During a ten-month period from December 1938 until September 1939, Britain admitted more than 10,000 refugees up to the age of 18 from Germany, Austria, Czechoslovakia and Poland under a special immigration program known as the kindertransport. Introduced a month after the Kristallnacht pogrom in Germany, it was a hastily assembled visa waiver scheme financed by charities and private donations.
This unique refugee program, which may be remembered as International Holocaust Remembrance Day is marked today, is the subject of Andrea Hammel’s thoughtful and sober book, The Kindertransport: What Really Happened, published by Polity Press. Hammel, the director of the Centre for the Movement of People at Aberystwyth University, presents it as a utilitarian scheme all but bereft of altruistic motives.
In her view, public pressure compelled the government to accede to it. As she points out, Britain in the 1930s was mainly concerned with keeping Jewish refugees away from its shores rather than helping them escape from countries that persecuted them or in which they were imperilled.
From April 1938 onward, she explains, a person who sought entry into Britain needed a visa. Visas were granted only to refugees whose presence would be advantageous to Britain. Refugees who qualified for visas included well-known artists and academics, entrepreneurs who could establish a business employing British citizens, and people willing to work as household domestics.
From 1933 until the spring of 1938, 10,000 refugees had entered Britain without visas.
After Kristallnacht, a prelude to the Holocaust, Britain relaxed its restrictive immigration policy to accommodate the children of Jews facing danger. Even so, the government demanded that a guarantee of 50 British pounds, a large of sum of money at the time, had to attached to every child refugee so that he or she would not become a burden on the public.
The first kindertransport from Germany left Berlin on December 1, 1938. The first one from Vienna departed nine days later. As a result, 9,500 German and Austrian children were able to leave the European continent.
Transports from Czechoslovakia and Poland arrived from Prague and Danzig shortly afterward.
There was no shortage of foster parents. “There is little evidence that the number of Kindertransportees was ever limited by a lack of foster parents,” she writes. “Foster placements were offered by people from all backgrounds, social classes and income brackets.”
Zionist organizations, eager to recruit young people for eventual settlement in Palestine, set up agricultural training camps for the newcomers in Britain. The largest camp, in Gwrych Castle, was in Wales.
While Hammel hails the kindertransport as a “remarkable achievement,” she argues that the government could have done more to ease the children’s integration into British society. “The lack of government support in funding and organizational terms resulted in issues that led to serious problems … There was little support for the child refugee themselves to cope with the experience of being persecuted, uprooted and separated from their parents.”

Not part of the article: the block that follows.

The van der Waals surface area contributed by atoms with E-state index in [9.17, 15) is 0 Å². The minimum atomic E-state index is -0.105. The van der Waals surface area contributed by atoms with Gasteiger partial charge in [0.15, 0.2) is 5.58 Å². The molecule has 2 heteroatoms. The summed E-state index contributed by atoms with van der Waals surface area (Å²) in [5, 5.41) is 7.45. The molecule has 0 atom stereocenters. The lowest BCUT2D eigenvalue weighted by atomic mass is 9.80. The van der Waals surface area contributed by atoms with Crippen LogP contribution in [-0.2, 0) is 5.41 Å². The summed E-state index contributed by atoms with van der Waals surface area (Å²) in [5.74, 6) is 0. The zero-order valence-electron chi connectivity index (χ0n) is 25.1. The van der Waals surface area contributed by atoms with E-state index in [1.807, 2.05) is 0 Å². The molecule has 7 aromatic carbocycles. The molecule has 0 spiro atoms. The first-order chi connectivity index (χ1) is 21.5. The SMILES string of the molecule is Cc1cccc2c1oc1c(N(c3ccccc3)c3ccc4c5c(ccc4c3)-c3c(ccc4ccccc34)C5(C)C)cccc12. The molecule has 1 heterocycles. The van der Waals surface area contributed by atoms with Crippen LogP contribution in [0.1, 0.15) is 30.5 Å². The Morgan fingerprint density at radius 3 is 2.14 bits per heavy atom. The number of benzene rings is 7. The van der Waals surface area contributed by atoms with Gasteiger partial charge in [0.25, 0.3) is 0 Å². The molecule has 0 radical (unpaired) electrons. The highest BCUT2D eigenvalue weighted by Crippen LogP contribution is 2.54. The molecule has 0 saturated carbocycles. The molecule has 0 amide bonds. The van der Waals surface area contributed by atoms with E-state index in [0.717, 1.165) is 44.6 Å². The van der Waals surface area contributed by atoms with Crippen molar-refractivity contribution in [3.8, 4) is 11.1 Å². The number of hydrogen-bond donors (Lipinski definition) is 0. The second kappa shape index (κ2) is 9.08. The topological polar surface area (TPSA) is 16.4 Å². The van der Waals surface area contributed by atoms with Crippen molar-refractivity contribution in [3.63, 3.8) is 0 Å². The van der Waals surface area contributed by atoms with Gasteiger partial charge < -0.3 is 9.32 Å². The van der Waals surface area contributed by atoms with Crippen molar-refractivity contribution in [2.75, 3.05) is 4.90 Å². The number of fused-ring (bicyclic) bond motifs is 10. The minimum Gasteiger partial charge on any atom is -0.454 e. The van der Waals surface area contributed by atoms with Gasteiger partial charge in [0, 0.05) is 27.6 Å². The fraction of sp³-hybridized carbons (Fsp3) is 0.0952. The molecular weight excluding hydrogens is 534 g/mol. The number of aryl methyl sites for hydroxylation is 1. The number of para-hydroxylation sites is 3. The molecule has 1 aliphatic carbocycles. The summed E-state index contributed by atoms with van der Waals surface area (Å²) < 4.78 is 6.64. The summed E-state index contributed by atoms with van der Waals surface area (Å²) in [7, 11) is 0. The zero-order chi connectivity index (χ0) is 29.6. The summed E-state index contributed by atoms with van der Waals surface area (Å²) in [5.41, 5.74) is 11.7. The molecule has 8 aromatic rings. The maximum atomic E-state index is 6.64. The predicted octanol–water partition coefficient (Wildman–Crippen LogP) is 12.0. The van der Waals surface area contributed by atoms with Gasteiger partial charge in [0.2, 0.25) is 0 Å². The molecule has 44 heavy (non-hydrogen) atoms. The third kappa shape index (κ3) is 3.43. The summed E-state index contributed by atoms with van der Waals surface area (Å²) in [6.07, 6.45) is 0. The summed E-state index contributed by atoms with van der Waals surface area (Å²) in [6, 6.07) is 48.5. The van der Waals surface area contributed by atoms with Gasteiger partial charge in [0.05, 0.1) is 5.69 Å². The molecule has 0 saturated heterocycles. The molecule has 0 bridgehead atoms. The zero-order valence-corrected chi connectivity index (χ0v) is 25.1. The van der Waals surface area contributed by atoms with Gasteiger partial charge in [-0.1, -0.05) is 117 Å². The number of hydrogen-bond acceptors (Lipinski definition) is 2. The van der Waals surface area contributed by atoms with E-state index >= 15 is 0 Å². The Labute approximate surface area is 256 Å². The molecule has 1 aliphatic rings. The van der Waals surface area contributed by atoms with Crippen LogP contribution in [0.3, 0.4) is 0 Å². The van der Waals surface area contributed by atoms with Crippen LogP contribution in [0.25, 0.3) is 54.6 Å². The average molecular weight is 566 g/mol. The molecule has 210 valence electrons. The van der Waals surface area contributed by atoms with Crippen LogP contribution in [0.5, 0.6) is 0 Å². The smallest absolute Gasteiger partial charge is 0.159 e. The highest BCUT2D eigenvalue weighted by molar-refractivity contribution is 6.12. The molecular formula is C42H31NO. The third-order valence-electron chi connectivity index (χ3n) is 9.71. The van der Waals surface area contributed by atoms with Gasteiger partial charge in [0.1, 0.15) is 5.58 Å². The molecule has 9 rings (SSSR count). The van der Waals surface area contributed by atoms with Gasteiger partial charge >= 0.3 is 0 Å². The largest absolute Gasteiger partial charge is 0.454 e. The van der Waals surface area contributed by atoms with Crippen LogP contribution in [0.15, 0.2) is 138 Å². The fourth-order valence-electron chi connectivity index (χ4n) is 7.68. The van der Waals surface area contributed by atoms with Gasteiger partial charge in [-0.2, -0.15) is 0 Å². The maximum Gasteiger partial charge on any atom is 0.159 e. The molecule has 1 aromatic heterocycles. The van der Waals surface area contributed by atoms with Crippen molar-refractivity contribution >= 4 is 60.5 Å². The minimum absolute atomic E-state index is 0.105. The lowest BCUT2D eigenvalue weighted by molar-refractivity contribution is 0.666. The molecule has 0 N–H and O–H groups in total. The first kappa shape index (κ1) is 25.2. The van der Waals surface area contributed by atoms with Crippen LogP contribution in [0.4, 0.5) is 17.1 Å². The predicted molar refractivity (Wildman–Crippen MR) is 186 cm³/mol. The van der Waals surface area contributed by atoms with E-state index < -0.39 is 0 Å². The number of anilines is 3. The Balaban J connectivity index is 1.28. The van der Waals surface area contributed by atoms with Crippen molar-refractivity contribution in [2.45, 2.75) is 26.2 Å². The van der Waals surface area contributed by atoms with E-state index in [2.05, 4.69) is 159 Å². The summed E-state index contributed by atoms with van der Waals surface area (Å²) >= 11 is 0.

There was also no real attempt to match children with proper foster parents with respect to their cultural and religious backgrounds. While most of the children were Jewish, the vast majority of foster parents were Christians.
In Hammel’s estimation, 20 percent of the children did not consider themselves Jewish. But under Nazi racial laws, they were listed as Jews.
Some of the children were bullied because they were German speakers. Still others ran into a wall of antisemitism. Many children were encouraged or forced to anglicize their names.
Hammel claims there is no reliable data to determine how many of the children saw their parents again after the war. Toward the close of the book, however, she says that 54 percent of the children’s parents were killed. In a few cases, parents joined children in Britain, she adds.
She weaves the cases of two girls into the narrative.
Eva Mosbacher, a 12-year-old from the city of Nuremberg, left Germany in May 1939. Her parents, Otto and Hedwig, were unable to flee, and were murdered in 1942. Their fate weighed heavily on Eva, who became a registered nurse in Britain.
Beate Maria Siegel, a 14-year-old resident of Munich, reached Britain after her father, Michael, a lawyer, was severely beaten by Nazi thugs and paraded through the city. He and his wife managed to escape to Peru in 1940.
Many of the children remained in Britain in the wake of the war, but some immigrated to the United States and still others returned to their ancestral homelands. One such refugee, Inge Backwitz, a communist, settled in East Germany in 1947.
Several kindertransport children achieved prominence.
Walter Kohn and Leslie Baruch Brent, both of whom were distinguished scientists, won Nobel prizes. Lord Alf Dubs was a Labor Party stalwart. Dame Steve Shirley was a well-known entrepreneur.
Hammel tells their story, an important footnote in the Holocaust, skillfully and with empathy.